People who contract STDs may feel incredibly isolated and alone at first. They have an infection or disease which automatically makes them a bigger risk to date, not to mention for intimacy.
For these people, it can be immensely helpful and heartening to hear stories from others who went through the same anxieties, stresses, isolation, and symptoms. These can be wonderful resources to help people with STDs find ways to deal with their health.
The Idaho Department of Health and Welfare has a website called The Naked Truth, which is devoted to providing information, help, and support for people, especially young people, who may be dealing with a sexually transmitted disease, or people who think they may have one.
The website features testimonials from real people who have dealt with all kinds of situations – from cheating boyfriends to irresponsible one-night stands, to long chains of people who passed on an STD, to people who contracted an STD the first time they ever had sex.
These stories help illustrate the wide variety of situations where STDs were not expected or even considered – a complete shock to those who contracted them.
STD Testing Could Have Prevented It: Amber’s Story
According to The Naked Truth, Amber was a seventeen-year-old teenager when she caught syphilis. She had gotten it when she had sex for the first time with her boyfriend, a guy she had known and trusted for years.
The two of them had actually talked about safe sex beforehand, including preventing pregnancy. However, they neglected to talk about STDs and safe sex in that particular context. Despite this omission, they planned on being together for a long time, and both felt ready.
Amber knew that her boyfriend had had sex before, but she didn’t notice anything unusual, so she wasn’t worried. However, days later, she discovered sores on her body that didn’t go away. She was reluctant to tell her boyfriend because she was worried about blame — if he would somehow blame her. She also wondered if he knew he had an STD and kept it from her on purpose, or if he didn’t have one at all and would break up with her because of the incident.
As it turns out, Amber’s boyfriend had gotten sores after being with his last girlfriend, as well as other symptoms, like fevers and strange rashes. However, they had gone away, so he had stopped worrying about them. He said he didn’t think he had gotten it from his last girlfriend, either, because she had told him that she had only ever been with guys who promised that they had been tested.
Both Amber and her boyfriend ended up getting tested, and both were positive for syphilis, which is easily treatable. The boyfriend told his ex-girlfriend about the positive results; she got tested and ended up positive for syphilis, too.
The Problem and the Takeaway
If Amber’s story sounds familiar, that’s because, statistically, she, her boyfriend, and the ex-girlfriend are not alone. According to CNN, young people age 15 to 24 are those who are most at risk for contracting an STD. In 2015 alone, the most reported infections for chlamydia and gonorrhea were among this age group. For chlamydia, they accounted for two-thirds of all reported cases. For gonorrhea, they accounted for approximately half of all reported cases.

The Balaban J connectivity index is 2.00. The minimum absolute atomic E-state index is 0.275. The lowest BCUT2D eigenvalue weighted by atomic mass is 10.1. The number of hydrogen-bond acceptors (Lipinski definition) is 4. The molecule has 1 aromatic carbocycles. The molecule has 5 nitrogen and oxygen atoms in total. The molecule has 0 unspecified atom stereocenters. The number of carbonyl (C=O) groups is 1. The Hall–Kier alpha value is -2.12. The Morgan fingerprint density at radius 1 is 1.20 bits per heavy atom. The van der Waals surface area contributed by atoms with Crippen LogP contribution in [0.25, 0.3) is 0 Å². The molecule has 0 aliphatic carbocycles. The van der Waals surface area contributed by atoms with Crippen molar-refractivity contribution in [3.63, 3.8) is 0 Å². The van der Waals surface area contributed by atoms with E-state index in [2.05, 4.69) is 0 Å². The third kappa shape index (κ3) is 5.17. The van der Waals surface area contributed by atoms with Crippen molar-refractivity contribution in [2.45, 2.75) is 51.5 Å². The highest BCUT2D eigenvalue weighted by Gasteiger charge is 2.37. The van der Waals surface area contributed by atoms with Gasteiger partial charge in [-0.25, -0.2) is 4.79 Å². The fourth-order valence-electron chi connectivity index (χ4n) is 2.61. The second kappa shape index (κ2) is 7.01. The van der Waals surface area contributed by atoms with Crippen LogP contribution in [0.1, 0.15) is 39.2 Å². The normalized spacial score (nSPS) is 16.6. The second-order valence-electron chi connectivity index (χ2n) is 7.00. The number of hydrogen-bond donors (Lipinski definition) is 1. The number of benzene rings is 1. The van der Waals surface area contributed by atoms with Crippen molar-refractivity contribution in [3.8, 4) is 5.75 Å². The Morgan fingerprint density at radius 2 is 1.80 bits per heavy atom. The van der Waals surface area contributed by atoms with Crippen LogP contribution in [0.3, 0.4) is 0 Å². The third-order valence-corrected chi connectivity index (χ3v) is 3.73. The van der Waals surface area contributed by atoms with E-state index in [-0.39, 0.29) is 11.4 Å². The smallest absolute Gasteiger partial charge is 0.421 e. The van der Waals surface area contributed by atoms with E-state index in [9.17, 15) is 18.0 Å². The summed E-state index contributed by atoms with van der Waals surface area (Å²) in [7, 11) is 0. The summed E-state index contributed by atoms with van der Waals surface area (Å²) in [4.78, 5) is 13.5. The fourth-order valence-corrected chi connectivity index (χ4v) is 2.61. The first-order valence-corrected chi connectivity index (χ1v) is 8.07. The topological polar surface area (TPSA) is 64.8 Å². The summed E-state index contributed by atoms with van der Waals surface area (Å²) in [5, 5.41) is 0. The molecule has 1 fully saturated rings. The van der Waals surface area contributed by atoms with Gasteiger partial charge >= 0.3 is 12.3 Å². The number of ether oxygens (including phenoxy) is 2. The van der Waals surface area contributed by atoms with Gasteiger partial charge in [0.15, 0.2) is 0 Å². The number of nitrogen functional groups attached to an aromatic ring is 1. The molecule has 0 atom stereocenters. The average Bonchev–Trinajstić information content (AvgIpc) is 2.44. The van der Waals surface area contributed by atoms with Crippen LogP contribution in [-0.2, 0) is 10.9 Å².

It’s additionally really easy to see where in Amber’s story she and her boyfriend went wrong. They had a responsible discussion about safe sex before they ever got intimate, but they neglected to discuss sexually transmitted diseases and the possible risk, let alone if either of them ever had STD testing.
What’s even more alarming about the story is the total cluelessness displayed by Amber’s boyfriend and the ex-girlfriend. Amber’s boyfriend had very strange symptoms, but he never got them checked out. On top of this, he believed his ex-girlfriend when she said she had only been with people who promised they had been tested.
What naïve teens probably don’t understand is that hormonal teenage boys will promise pretty much anything if sex is involved – even if they’re empty promises.
This is a lot of promising and a lot of believing with no action involved – an incredibly dangerous combination. Naturally, it led to a chain of syphilis passed from a random teenager to the ex-girlfriend, to Amber’s boyfriend, and, finally, to Amber.
What is the takeaway? All of this could have been avoided with proper STD testing.
Had Amber and her boyfriend been aware of the risks of STDs, they probably would have been equally careful about them as they were with the risk of pregnancy. Syphilis, in particular, is totally treatable and curable. In fact, had any of the teens been aware, the chain of transmission could have stopped much earlier.
In Amber’s case, even though she was responsible about sex in many ways, she was still not immune to an STD. It was her first time, and she still was not immune to an STD. She was young, still a teenager, still in high school, but she still was not immune to an STD.
Why STD Testing is So Important
For teens and adults in Plano, TX, getting tested for STDs could mean the difference between serious health problems down the line or getting cured. Especially for syphilis cases, when left untreated, the infection can lead to crippling deformities and mental problems (which doctors say Amber’s boyfriend narrowly avoided, according to The Naked Truth). For pregnant women, syphilis can damage their reproductive systems and cause their babies to be born with deformities.
Luckily, because the three teens in the story above were treated, each of them was cured and able to move on with their lives. The key to knowing one needs treatment, however, is getting tested in Frisco, TX, as well as Plano, TX.